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Moriarty: The Dark Chamber #2 – Advanced Review

Moriarty: The Dark Chamber #1 was a deeply intellectual piece of work with its fair share of flaws keeping it from being a classic.  This issue of Moriarty seems to expand the flaws but still leaves some material that is very good.  Moriarty: The Dark Chamber #2 is mostly one step away from being bad and fails to stand out when compared to its predecessor – but it does manage to have some enjoyable things, even though they could have been utilized better. Moriarty is now on the run after the police and Black Hand discover he has returned and he has been framed for two murders.  He meets up with the Jade Serpent who has been betrayed by her people and the two team-up to find the box holding the secrets of the Dark Chamber. Image Comics Moriarty: The Dark Chamber #2 by Daniel Corey with art by Anthony DiecidueDaniel Corey is by no means lazy with this issue.  The story is extremely complex and he took a lot of time to develop Moriarty’s character.  Unfortunately, the story becomes a little too complex.  If you have not read the last issue you will be lost and there is no quick summary at the beginning to help you. To read the second issue the first is also a must. Seeing how it sold out though, I’m sure a ton of people fit that quota.  But even with the knowledge of the first issue on your side, the many Greek myths explored in this issue can make your head spin.  Maybe I am lacking the intellect to comprehend everything going on in this issue, but there was just way too much. Moriarty still remains a fascinating character.  His ego is still huge but his character has more depth than just that of a big ego. He’s given dialogue in this issue that makes him sound cruel and cool like, “This had better be the end of this nonsense, or I’ll cut your throat while you sleep.”  Other characters are not given as much attention. The series is about Moriarty, but none of the supporting characters interest me very much.  It feels like Corey is trying to make the Jade Serpent the “femme fatale” of the series, but she still feels sometimes like the classic damsel in distress with Moriarty saving her often.  She is still somewhat independent, but not enough to make her very different from other female characters. It comes across as if she's just there to be a love interest for Moriarty and if Corey can put as much depth into her as he has with Moriarty in future issues, then she will become a true femme fatale until then not so much. Another problem with this issue is some of the art from Anthony Diecidue.  Sometimes Moriarty looks like a fine gentlemen and in other panels he looks like a haggard old man – this effect may be a comment on his age, but the art seemed very inconsistent.  The eyes of many of the characters were varied and unique in the first issue but here only a few of those varied eyes show up with mixed results.  The best part of the art is the color.  The issue starts out with a subtle blue and as daybreak comes closer and closer the colors steadily grow brighter and brighter until Moriarty and the Jade Serpent go to the Royal Opera House where the colors are a beautiful bright gold – and the story follows a similar route, steadily getting better and better while taking its time to get there. This issue isn’t bad; it just fails to shine, not reaching a high until the end of the issue. The art is a bit of a mess, but the colors are a nice subtle touch.  The story is just a very complex tale with an intriguing character at the helm of it.  Moriarty: The Dark Chamber #2 is a decent addition to the series, but still feels like it’s missing many of the elements that made the first issue great. Overall – 6.8/10 *Satisfactory - A title that's not for everyone, but has a few standout moments. Maybe if you have a few extra bucks it's worth picking it up.*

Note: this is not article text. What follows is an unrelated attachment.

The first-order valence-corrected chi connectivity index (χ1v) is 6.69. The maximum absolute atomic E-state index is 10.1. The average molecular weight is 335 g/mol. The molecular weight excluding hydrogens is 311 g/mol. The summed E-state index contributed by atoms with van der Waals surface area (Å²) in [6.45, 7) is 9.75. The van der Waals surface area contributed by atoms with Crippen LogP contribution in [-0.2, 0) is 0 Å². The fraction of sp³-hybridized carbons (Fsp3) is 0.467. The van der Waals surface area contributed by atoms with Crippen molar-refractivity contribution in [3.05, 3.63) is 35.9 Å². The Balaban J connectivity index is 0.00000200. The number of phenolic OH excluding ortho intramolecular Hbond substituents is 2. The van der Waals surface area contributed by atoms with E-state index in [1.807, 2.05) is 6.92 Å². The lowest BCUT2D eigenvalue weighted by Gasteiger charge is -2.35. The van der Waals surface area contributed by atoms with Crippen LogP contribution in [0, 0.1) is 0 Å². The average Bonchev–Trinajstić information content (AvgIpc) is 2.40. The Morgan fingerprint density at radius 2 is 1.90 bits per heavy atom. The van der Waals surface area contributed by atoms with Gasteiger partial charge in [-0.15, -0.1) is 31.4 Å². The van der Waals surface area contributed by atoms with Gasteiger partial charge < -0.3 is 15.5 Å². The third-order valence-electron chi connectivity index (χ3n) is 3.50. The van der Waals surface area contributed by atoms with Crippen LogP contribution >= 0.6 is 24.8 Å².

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About / Bio
An all-around nerdette, I’m a comic book connoisseur, horror aficionado, video game addict, anime enthusiast and an aspiring novelist/comic book writer. I am the head of the comic book department and the editor-in-chief of Entertainment Fuse. I also write and edit articles for Comic Frontline. I am also an intern at Action Lab Entertainment, a comic book publisher at which I edit comic book scripts, help work on images in solicitations and help with other comic book related project. My own personal website is comicmaven.com.

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